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Surveys: Hospitals Face Capital Budget Woes

CHICAGO - A pair of recent surveys show that nearly half of nonprofit hospitals have postponed or significantly cut back on their capital budgets in light of economic woes, including increased difficulty in accessing the bond market.

Nine of 10 hospitals surveyed by the American Hospital Association said they were finding it harder "or even impossible" to access tax-exempt bonds and "other important sources of debt, such as banks and other financial institutions" in recent months, according to the AHA's recent survey entitled "Report on the Capital Crisis: Impact on Hospitals."

The survey also reported that 45% of hospitals had put capital projects on hold and 13% had halted projects that were already in process. The AHA surveyed 639 hospitals from December 2008 through Jan. 6, 2009.

Similar results were reported in a recent survey conducted by the Healthcare Financial Management Association, which showed that 53% of hospitals are holding off or substantially cutting back on new construction spending.

The reports' results are reflected in the relatively low number of tax-exempt health care bond transactions completed so far this year at a time when other issuers have largely returned to the market after last year's credit crunch. While a handful of higher-rated health care credits have started to enter the market recently, issuers rated lower than A have largely been nonexistent so far in the debt markets.

"The vast majority of hospitals report that borrowing funds through tax-exempt bonds - the main source of borrowing for most hospitals - is difficult or impossible," the AHA said in a release accompanying its survey. "The vast majority of hospitals that have postponed projects have delayed updating their facilities, while more than six out of 10 hospitals have put clinical and information technology projects on hold."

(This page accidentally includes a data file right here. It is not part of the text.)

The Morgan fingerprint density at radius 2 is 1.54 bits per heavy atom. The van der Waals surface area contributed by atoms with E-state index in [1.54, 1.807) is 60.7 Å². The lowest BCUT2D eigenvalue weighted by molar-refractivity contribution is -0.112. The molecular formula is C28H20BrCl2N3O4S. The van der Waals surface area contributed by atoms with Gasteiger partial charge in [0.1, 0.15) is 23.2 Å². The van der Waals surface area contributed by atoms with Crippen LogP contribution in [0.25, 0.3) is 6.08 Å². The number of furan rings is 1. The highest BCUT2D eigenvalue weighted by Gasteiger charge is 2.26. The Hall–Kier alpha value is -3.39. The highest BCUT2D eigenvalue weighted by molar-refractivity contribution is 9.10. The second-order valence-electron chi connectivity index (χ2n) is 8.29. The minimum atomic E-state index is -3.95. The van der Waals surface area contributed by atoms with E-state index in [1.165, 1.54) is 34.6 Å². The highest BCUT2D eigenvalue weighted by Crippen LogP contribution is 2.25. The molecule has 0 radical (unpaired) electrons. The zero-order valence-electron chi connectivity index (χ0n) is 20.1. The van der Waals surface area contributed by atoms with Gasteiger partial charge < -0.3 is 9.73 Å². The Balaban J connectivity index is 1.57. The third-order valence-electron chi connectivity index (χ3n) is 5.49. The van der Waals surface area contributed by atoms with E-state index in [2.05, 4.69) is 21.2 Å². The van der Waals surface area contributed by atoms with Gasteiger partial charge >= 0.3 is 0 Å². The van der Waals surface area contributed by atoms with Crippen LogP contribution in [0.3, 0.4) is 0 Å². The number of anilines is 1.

One of the difficulties facing health care issuers is securing bank enhancement for bonds, according to the HFMA. The report said 18% of financially strong, or "have," hospitals reported difficulty securing a liquidity facility, and 31% of "have-not" hospitals reported difficulty. The HFMA also noted that 30% of "have" hospitals reported a substantial increase in the cost of debt compared to 43% of "have-not" hospitals.

The decision to postpone capital projects stems from the difficulty in accessing capital as well as other fiscal pressures facing hospitals. Nearly half of the hospitals surveyed by AHA said they had postponed or cut back on capital projects, and 13% said they had halted projects already in progress.

For those hospitals, 53% said a "very important" factor in the decision to cut back on capital budgets was that the "usual sources of capital were unavailable." Another 27% said interest rates were too high, and 18% said their bond ratings were downgraded. Fifty-nine percent said a decline in value of reserves, including investment portfolios, played a role in the decision.

"The broader effects of the economic slowdown play into hospital capital decisions as uncertainty mounts, operating performance declines and the value of reserves falls due to stock market and other investment woes," the AHA said in its report. Of the hospitals that have postponed capital plans, 82% have put facilities projects in particular on hold.

The postponed capital projects represent the majority of the capital budgets for those hospitals, according to the survey.

Of those hospitals that delayed projects, 39% said they would need up to $10 million to complete the plans, while 23% said they would need up to $24 million, and 17% said they would need $50 million or more to complete the projects.

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